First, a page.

Centurion Devastator

Gun Platforms

Centurion Devestators have the added advantage of moving and firing without penalty and can sport twin Heavy Weapons. They have a Toughness of 5, 3 Wounds, Hurricane Bolters, and a 2+ save. With the combination of the Hurricane Bolters and Heavy Bolters, you can lay down an impressive amount of firepower (12 shots per Centurion!). The downside is that they can only take Lascannons, Heavy Bolters, or a single Grav-Cannon. They also have a pretty poor movement of 4". These guys are certainly worth taking if you want more Heavy Bolter or Lascannon firepower, but they are pretty pricey points wise. 


When you want a Tank Dead

Predators got a bit more durable now with the advent of Wounds. Their Predator Autocannon actually is different than the regular Autocannon. It fires 4 shots at the same Strength but with a little higher AP and 2 Damage. You can also replace it with Twin Lascannons and take sponson Lascannons, making it a pretty effective Anti-Tank model. There are better Heavy Support choices for Anti-Infantry (like the Centurion Devestators or Whirlwind for instance) but can be a bit more durable due to the multiple wounds it has and is cheaper points wise. The Lascannon version is pretty pricey but is well worth it as you are firing 4 Lascannon shots.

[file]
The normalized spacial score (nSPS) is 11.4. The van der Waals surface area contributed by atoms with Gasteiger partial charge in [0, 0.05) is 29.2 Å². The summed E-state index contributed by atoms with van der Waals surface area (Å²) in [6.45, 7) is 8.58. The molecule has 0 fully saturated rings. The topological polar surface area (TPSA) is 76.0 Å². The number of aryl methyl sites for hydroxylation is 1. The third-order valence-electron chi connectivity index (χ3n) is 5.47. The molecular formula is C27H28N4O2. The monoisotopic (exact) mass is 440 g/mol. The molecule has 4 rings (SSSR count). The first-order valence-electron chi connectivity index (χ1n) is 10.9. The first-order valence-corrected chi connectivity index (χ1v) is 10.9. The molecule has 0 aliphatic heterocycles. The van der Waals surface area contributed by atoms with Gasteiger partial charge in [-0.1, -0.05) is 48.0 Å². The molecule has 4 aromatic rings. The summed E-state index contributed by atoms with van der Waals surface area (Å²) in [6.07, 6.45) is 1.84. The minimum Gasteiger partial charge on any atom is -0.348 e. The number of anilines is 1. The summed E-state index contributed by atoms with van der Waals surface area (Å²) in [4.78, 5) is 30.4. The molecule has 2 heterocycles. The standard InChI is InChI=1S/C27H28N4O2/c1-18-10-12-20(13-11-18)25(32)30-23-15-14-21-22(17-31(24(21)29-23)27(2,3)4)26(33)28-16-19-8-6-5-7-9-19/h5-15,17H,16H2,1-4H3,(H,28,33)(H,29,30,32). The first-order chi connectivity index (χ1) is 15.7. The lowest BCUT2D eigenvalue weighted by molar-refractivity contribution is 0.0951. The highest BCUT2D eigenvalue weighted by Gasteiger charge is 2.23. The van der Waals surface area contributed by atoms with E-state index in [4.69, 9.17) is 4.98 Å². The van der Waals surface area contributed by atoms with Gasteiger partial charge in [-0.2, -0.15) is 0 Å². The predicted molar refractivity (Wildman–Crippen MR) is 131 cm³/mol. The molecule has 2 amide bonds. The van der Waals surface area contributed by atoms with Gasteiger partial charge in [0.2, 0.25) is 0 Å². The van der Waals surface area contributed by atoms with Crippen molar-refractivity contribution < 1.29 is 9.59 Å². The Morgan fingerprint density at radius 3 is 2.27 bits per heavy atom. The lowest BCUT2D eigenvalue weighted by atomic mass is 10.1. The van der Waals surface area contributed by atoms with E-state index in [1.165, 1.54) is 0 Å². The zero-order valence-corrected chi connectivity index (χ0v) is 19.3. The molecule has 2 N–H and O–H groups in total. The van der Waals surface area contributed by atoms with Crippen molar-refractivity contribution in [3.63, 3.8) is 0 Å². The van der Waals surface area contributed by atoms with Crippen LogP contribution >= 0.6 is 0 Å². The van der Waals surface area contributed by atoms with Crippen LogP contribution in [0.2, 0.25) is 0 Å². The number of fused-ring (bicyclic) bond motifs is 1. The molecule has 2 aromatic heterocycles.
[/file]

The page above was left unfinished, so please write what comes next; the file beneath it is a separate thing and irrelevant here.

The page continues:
Whirlwinds did get quite a bit better. Instead of just firing one large blast template, they now can either fire 2D6 shots at Strength 6 at no AP and one damage or 2D3 shots at Strength 7 at -1 AP that deals two damage. This makes the Whirlwind far more effective versus hordes due to the amount of shots thrown. Its even alright versus two wound models like Terminators. Remember: they are not saving on a 2+, its a 3+ and it kills them as they have 2 wounds per. The downside is that it doesn't ignore cover saves naturally.Also, it can actually target Flyers now! And its pretty cheap points wise for a Tank. Definitely worth taking a look at and dusting off in this edition.